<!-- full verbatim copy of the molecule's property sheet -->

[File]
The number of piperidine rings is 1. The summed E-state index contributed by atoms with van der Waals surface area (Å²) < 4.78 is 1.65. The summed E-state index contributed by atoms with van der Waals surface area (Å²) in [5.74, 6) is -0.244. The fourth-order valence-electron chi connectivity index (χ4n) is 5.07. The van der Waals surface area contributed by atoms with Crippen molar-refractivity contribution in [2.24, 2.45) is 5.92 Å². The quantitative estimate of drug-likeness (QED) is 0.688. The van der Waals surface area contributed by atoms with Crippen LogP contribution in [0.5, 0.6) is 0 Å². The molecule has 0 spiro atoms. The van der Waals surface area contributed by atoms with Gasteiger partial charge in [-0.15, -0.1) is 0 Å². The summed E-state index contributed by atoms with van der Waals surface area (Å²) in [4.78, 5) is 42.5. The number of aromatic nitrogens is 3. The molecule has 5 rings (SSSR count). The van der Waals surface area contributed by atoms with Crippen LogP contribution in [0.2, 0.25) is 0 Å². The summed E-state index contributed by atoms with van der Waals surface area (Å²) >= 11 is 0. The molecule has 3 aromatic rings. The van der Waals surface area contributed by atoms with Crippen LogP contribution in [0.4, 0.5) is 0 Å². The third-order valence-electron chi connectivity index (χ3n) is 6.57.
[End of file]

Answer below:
The number of piperidine rings is 1. The summed E-state index contributed by atoms with van der Waals surface area (Å²) < 4.78 is 1.65. The summed E-state index contributed by atoms with van der Waals surface area (Å²) in [5.74, 6) is -0.244. The fourth-order valence-electron chi connectivity index (χ4n) is 5.07. The van der Waals surface area contributed by atoms with Crippen molar-refractivity contribution in [2.24, 2.45) is 5.92 Å². The quantitative estimate of drug-likeness (QED) is 0.688. The van der Waals surface area contributed by atoms with Crippen LogP contribution in [0.5, 0.6) is 0 Å². The molecule has 0 spiro atoms. The van der Waals surface area contributed by atoms with Gasteiger partial charge in [-0.15, -0.1) is 0 Å². The summed E-state index contributed by atoms with van der Waals surface area (Å²) in [4.78, 5) is 42.5. The number of aromatic nitrogens is 3. The molecule has 5 rings (SSSR count). The van der Waals surface area contributed by atoms with Crippen LogP contribution in [0.2, 0.25) is 0 Å². The summed E-state index contributed by atoms with van der Waals surface area (Å²) >= 11 is 0. The molecule has 3 aromatic rings. The van der Waals surface area contributed by atoms with Crippen LogP contribution in [0.4, 0.5) is 0 Å². The third-order valence-electron chi connectivity index (χ3n) is 6.57.